With Deadpool, he got a cameo during the Silver Surfer battle, only to never be heard from again. It felt like such a waste. That is, until Fred Van Lente was given the reins to the zombie line. Zombie Deadpool was given a role in the beginning of Marvel Zombies 3, but is really given time to shine so far in Marvel Zombies 4. Now reduced to only a head, he’s carried around Earth 616 by Simon Garth: Zombie. Simon almost never speaks, which makes their conversations completely one-sided.

Zombie Deadpool is introduced to the Black Talon, who appears in a more serious version of his outfit than normal, but is still made fun of for using pieces of chickens for his costume. Simon explains to Black Talon what Zombie Deadpool is and is told to throw him in the pen. Zombie Deadpool takes offense to this and has Simon throw him into a guard.

Currently, Black Talon is negotiating a deal with the Hood to use Zombie Deadpool as a weapon of mass destruction against superheroes.

28) Deadpool: Hero for Hire
Heroes for Hire #10 (1998)
Writer: John Ostrander

The Heroes for Hire are on their way to take on Silver Sable and the Wild Pack. LL&L has been nice enough to loan out Deadpool for their adventure. Let’s see how Deadpool takes to his teammates.

“I know you’re a bad mutha, Fisty, but I just can’t get past the ballet slippers! Bwa-ha-ha!”

That’s right, Deadpool was making jokes about Iron Fist’s footwear long before it was the in thing to do.

They try to take off without him, but he’s still able to jump on at the last second. Cage is annoyed, mentioning that Deadpool being hired is punishment for something Iron Fist did.

As for the actual adventure, Deadpool doesn’t do all that much. The whole thing seems to be an excuse to have him fight Madcap. With Deadpool’s healing factor and Madcap’s inability to feel pain, it’s a natural rivalry.

Huh. According to Wiki, that’s the last time Madcap’s shown up anywhere.

27) Deadpool Goes to Wongburger
Deadpool #57 (2001)
Writer: Frank Tieri

Weapon X is making a comeback and they want Deadpool back in the fold. They send Sabretooth to kidnap him so they can show him what they have to offer. Considering Weapon X turned him into a freak the first time around, Deadpool wants nothing to do with them. Sabretooth pins him down so they can inject him with some sort of serum.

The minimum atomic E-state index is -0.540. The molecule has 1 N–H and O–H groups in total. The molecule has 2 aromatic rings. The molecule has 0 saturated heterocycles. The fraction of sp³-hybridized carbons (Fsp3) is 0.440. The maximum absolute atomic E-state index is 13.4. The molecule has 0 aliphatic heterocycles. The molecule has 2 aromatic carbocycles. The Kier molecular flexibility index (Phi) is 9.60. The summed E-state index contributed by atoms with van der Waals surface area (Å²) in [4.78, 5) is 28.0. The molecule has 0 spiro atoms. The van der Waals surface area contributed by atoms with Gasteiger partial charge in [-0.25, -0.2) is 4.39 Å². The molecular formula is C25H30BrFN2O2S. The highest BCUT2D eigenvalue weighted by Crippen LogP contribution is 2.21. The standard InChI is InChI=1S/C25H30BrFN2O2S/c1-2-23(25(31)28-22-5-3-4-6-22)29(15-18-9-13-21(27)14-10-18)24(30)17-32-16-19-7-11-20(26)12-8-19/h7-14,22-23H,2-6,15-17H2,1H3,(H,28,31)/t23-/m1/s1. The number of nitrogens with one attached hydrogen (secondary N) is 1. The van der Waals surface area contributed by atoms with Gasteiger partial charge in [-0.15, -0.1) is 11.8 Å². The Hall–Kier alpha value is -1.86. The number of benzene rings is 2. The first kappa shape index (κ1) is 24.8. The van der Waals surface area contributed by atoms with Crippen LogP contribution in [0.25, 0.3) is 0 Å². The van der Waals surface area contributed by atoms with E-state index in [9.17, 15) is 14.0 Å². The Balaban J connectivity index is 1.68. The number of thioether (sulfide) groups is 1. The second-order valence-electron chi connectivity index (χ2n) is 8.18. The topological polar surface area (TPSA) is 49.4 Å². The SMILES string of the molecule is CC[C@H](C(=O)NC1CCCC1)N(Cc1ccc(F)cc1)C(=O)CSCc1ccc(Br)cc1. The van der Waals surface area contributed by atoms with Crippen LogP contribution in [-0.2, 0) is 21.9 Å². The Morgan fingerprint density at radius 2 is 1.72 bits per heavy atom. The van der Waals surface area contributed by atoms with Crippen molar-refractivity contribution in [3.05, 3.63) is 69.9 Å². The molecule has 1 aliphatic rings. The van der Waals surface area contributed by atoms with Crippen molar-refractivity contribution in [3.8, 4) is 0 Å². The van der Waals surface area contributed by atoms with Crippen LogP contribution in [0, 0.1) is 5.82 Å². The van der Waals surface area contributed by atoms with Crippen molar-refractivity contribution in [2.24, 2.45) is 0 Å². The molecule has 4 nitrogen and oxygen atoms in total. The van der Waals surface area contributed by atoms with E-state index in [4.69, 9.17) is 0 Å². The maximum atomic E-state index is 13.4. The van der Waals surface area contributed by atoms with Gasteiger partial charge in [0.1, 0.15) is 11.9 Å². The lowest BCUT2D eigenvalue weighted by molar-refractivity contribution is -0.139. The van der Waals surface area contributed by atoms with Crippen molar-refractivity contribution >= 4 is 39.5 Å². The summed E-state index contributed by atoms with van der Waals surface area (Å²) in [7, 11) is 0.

To show Deadpool why he should join up, they take an axe to his arm and lop it off completely. Within seconds, bones and tissue already begin to give form to a new arm. By the time he’s finished his surprised exclamation, his regenerated arm is fully formed and notably more muscular. At first, Deadpool is more interested in how his arm’s skin isn’t all gross, which causes him to unmask and look into a mirror to see that his face looks completely normal and not in any way disfigured. He’s told that it will only last him for one hour due to the serum, but enough treatment could make it permanent.

He’s stopped before he can do so, but… damn. Any instance where a man wants to enthusiastically cut off his dick for personal gain deserves at least some recognition. And you thought he was crazy for wanting to start a fight with Wolverine!

26) Looking Marvelous
Cable/Deadpool #9 (2005)
Writer: Fabian Nicieza

As the X-Men are on their way to strike against Cable, Wolverine wonders where Deadpool is. Beast explains that Deadpool will only help if he gets to wear an X-Men uniform, leading to Beast describing how Deadpool’s crazy cellular structure causes his mind to change on a constant basis, but then says that it doesn’t excuse Deadpool’s behavior in this instance. You see, Deadpool has a very specific X-Men costume he wants to try on. Rachel Summers wonders why Beast is staring at her until it’s too late.

Just be glad I didn’t give you the close-up of his panty-wearing buttcheeks.

“He’ll change his mind, right, Hank?”

“Give it six seconds, Scott.”

“That’s an eternity right now.”